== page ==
Introspective troubadour and former lead singer of alt-rock quartet Thula Borah, Lloyd James Fay released his latest EP Fake Depth this month. We caught up with the Glaswegian to find out more.
‘Fake Depth’ is loosely about contemporary culture, mainly the internet.
First up, tell us about yourself - what got you into music?
I feel that I’ve always been into music but a real epiphany for me was hearing Nirvana ‘Unplugged in New York’, particularly Pennyroyal Tea. Something about that really spoke to me and almost immediately I knew I wanted to write songs.
Were there any particular bands or artists you took inspiration from?
Nirvana and Radiohead were my earliest influences then the likes of Smashing Pumpkins and Tool. Later post-rock and post metal like Mogwai, Sigur Ros and Isis. Now I feel like I’m inspired by anything and everything. Although key influences for the music I am releasing just now would be Mark Kozelek, Neil Young, Malcolm Middleton, Laura Veirs and Beck’s more acoustic albums.
You were the lead singer of alt-rock quartet Thula Borah. How do you look back on that time?
Mostly fondly. I always wanted to be in a band since that epiphany hearing Nirvana but I was really shy and lacking confidence for the longest time, so it was nice to eventually achieve all of the things I wanted to do. Write, record, release and play live especially with some of my best friends. It was a good laugh but at times frustrating as well. I miss rehearsing, just making a loud racket. It was cathartic.
How would you describe your musical style now?
I’d say somewhere between a traditional singer-songwriter inspired by the 70s luminaries like Dylan, Joni Mitchell, James Taylor, etc and alternative rock, especially the aforementioned 90s stuff. I still like to get as many distorted guitars in there as I can.
If you could collaborate with any living artist, who would it be?
I like the idea of collaborating so almost literally anyone. But I’m a big hip hop fan, and I love a good rock crossover, and no-one has done it better than Cypress Hill.
Tell us about your latest release Fake Depth. What’s it about?
It is loosely about contemporary culture, mainly the internet. We have this unbelievable tool that should be bringing us close together however if you jump on to Twitter it looks like it is driving us apart. It seems like everyone is arguing all the time.
Then there’s the conspiracy theories, disinformation and even the confirmation bias that even the most well-meaning of us can fall into. So, there’s an element of frustration about that and perhaps the airing of some disillusionment around being on the losing side so often in the past few years when it comes to the big political votes and referendums.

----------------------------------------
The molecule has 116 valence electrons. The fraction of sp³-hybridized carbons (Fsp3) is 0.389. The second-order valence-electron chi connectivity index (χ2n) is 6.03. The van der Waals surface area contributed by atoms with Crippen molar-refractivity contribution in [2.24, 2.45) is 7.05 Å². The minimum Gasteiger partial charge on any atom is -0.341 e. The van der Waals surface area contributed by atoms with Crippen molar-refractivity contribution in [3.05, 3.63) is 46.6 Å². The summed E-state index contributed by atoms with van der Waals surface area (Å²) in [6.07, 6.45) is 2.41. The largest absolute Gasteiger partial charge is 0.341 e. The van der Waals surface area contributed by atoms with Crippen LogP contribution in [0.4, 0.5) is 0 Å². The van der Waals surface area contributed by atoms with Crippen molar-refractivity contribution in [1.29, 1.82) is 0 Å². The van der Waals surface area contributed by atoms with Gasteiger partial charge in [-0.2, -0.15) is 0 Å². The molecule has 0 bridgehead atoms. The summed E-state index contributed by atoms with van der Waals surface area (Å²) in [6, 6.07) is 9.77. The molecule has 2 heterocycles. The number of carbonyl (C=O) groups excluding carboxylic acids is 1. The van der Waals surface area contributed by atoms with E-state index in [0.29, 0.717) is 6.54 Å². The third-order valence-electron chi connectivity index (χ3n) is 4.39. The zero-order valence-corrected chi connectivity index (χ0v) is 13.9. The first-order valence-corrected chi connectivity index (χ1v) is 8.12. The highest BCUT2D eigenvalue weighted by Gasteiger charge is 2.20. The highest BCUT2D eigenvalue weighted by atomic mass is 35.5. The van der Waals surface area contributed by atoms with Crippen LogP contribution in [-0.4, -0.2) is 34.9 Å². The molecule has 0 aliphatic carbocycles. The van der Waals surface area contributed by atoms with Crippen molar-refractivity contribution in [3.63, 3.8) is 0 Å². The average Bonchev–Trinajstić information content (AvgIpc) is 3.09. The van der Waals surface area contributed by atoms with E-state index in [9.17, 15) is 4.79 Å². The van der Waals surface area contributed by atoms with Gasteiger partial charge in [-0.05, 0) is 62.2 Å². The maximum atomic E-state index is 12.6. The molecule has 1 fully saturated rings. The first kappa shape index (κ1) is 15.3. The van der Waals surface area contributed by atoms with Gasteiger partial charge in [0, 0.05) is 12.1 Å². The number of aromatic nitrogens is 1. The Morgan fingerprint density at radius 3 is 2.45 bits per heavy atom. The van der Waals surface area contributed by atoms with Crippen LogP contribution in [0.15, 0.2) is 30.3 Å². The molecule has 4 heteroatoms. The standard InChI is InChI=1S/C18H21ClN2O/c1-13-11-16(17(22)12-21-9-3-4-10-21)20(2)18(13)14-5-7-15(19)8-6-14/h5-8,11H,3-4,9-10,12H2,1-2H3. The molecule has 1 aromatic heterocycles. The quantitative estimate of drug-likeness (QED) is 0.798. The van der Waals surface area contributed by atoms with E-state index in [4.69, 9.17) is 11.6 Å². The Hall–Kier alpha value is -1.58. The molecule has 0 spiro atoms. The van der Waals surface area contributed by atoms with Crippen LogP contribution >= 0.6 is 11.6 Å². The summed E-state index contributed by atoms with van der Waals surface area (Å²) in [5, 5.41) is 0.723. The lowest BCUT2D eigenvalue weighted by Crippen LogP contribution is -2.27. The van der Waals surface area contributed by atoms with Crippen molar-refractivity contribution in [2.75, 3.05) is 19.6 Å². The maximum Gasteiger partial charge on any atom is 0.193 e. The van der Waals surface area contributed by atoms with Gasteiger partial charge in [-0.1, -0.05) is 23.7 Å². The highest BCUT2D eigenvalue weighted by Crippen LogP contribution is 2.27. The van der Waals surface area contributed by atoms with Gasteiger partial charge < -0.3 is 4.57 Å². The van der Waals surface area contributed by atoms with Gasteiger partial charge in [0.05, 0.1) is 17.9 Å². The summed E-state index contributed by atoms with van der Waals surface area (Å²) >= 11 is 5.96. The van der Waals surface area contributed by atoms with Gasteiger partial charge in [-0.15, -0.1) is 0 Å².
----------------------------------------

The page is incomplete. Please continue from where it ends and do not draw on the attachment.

When did you write it and where did you record it?
I didn’t write the songs in one batch. I’d say over the past 4-5 years I’d noticed I was writing some songs loosely around similar subject that might sit together well on an album or EP with a certain theme to hold it together.
I recorded it in December of last year and January of this year at Gargleblast Studios in Hamilton with Andy Miller who I’d worked with a lot before on Thula Borah stuff and my debut solo release. Andy has worked with many of my heroes and influences like Arab Strap, Mogwai, De Rosa and Delgados. In fact, it was recorded in the same room as some of my favourite songs by those bands.
How does Fake Depth represent you?
I think to some extent it maps my journey from internet utopian to dystopian. I’m quite obsessed with modern or contemporary culture too. So, it contains elements of my critique of the culture of the moment, which I would argue is rather vacuous.
What are your hopes for Fake Depth?
I’d like it to be well received, and I’m pleased with the reviews of the singles. I’m pretty critical of myself but I do think this is up there with the best music I’ve made so I’m happy with it. Anything else is a bonus. I just want it to be heard as far and wide as possible. To be given a chance.
What else have you got coming up in 2020?
I was supposed to be doing a launch gig and touring this month and playing a few festivals in the summer. All of this has been postponed or cancelled because of the coronavirus. So, I’m not sure what the rest of the year holds.
I don’t want to reschedule anything to soon in case there is another wave or people don’t feel ready to return to gigs. I honestly think it might be next year before live music starts to have semblance of returning to its usual self. And even then, some venues might not have survived. In the meantime, I’m recording a few videos in lockdown and am open to ideas for other ways to make the best of the situation.
There are two festivals I am supposed to be playing in November. We’ll see if they still go ahead.
Finally, if you could go back in time and give yourself one piece of advice, when would it be and what would you say?
I would say that you just need to get out there and do it. There’s only one way to gain confidence and improve playing live music (and so many other things) than just getting out there and doing it. Even if you are terrible and playing to no-one you literally can’t improve from there unless you keep going and learn from each experience.
I was so shy when I was younger the very thought of performing live would terrify me, I left it way too late to learn the craft. So, yeah, I’d somehow try and give myself the confidence to throw caution and anxiety to the wind and just get on with getting on stage and performing.
Listen to Lloyd James Fay on Spotify below. For news go to lloydjamesfay.co.uk.